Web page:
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Those overcast blues

The Gray Sky Blues Music Festival returns for its 12th year

Hank Shreve and his band will be headlining this year’s festival, bringing with them some fiery harmonica. Photo credit: Blues Boss

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It's wild to step back and consider that the Gray Sky Blues Music Festival has been alive and kicking in Tacoma for 12 years. This Saturday will mark the event's entry into the dozen-timers' club, and that milestone once again shines a light on how infrequently blues music gets mentioned in association with the Pacific Northwest. As residents of Washington state, we can proudly lay claim to more volatile fare like grunge, garage rock (many thanks to bands like the Sonics and the Wailers for sealing the deal on this one), and the Seattle Freeze (a phenomenon that's profoundly inferior to Frisko Freeze).

In the face of this sort of competition, the blues sometimes gets lost in the conversation about music that thrives around these parts. The Gray Sky Blues Music Festival, in addition to a number of passionate boosters, has been working to keep blues vital in Washington, and this Saturday's edition will be helping to further that cause. Despite the genre's origins under the browbeating sun of the American South, the blues feels somehow completely at home in the overcast climes of the Pacific Northwest. To bear one's innermost heartache with the accompaniment of a guitar and a soulful voice almost feels like a requirement around these parts.

As usual, the Gray Sky Blues Music Festival is presented by the South Sound Blues Association, with a full day of great music slated to go down at the Swiss Restaurant and Pub. Starting at 1 p.m., and stretching on into the evening, noteworthy blues outfits will be taking the stage at the Swiss, capped off with a performance from the Gray Sky All Star Jam Band (made up of Billy Stoops on guitar, Pete Marzano on drums, Chuck Trujillo on bass, Rafael Tranquilino on guitar, and Steve Bailey on harmonica).

The day starts off with a bang, with the legendary Little Bill and the Blue Notes opening the festivities. Bill Englehart and his various accompanists have been at it for over 60 years, getting their start in 1956 and not slowing their stride since. Englehart's music harkens back to the time when blues was first working its way into popular music, melding with the burgeoning rock and roll scene, and going electric in the process. From the old guard to the new, we move on the Mark Hurwitz and Gin Creek, a group that folds in elements of soul, funk, R&B, and Chicago blues, with a strong emphasis on toe-tapping catchiness. They even make some nods to new classics, as on their cover of Duffy's Motown-indebted "Mercy."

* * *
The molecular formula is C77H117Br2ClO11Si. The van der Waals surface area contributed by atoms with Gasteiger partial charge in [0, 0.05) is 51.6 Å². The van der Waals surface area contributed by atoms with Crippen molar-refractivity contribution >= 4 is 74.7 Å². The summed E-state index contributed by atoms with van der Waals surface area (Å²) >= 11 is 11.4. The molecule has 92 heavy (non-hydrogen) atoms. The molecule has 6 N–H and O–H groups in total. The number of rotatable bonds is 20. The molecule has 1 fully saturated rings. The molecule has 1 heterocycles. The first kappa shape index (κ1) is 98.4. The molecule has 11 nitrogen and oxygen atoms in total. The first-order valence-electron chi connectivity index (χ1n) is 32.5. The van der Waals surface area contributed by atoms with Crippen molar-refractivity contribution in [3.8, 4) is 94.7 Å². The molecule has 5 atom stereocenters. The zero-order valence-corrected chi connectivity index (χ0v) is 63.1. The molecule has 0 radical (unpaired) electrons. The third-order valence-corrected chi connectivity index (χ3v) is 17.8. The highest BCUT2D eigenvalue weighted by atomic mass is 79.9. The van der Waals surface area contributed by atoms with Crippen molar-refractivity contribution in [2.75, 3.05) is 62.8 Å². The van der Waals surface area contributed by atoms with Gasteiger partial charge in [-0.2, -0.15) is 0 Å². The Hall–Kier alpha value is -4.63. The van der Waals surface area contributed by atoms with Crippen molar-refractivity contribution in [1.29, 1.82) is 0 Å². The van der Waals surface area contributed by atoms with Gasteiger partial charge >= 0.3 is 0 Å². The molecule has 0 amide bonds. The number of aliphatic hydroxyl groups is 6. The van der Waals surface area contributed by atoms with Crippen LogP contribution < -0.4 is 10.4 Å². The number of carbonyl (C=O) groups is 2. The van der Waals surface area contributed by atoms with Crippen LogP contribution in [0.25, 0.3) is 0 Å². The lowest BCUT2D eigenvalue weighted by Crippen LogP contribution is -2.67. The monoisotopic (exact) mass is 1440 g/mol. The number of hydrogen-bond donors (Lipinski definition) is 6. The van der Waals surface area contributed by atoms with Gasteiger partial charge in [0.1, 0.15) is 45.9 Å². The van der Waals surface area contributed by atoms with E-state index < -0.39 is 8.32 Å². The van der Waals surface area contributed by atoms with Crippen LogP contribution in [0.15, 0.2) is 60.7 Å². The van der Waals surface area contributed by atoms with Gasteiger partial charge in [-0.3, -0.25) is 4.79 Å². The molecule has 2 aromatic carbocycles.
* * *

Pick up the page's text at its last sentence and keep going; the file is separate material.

Local favorites Maia Santell and House Blend take the stage next, joined by Jay Mabin. Santell and company have been serving up an eclectic mix of styles for years now, including forays into Latin music, swing, big band and jazz, always finding some new avenue through which to wow a crowd. Santell's supremely charismatic vocals are matched by the impressive musicianship of her band. Up next, we have Leanne Trevalyan, who will be dipping into the murky waters of Americana, country, folk and blues. Trevalyan's most closely associated with Junkyard Jane, a band which credits its style as "swampabilly." This should be a good opportunity to take in blues of a more down and dirty variety.

Before the Gray Sky All Star Jam band closes things out, the Hank Shreve Band will take the stage for a blistering headlining set. Shreve is a hellcat on the harmonica, and his live shows are suitably fiery affairs. No matter where you land on the blues and Americana spectrum, there's something for you at this show. Kids 12 and younger get in for free, for a first-class lesson in the raw power of the blues.

GRAY SKY BLUES FESTIVAL, 1 p.m., Saturday, The Swiss Restaurant and Pub, all ages until 8:30 p.m., 1904 Jefferson Ave., Tacoma, $10 general admission, $8 for SSBA members, 253.572.2821,

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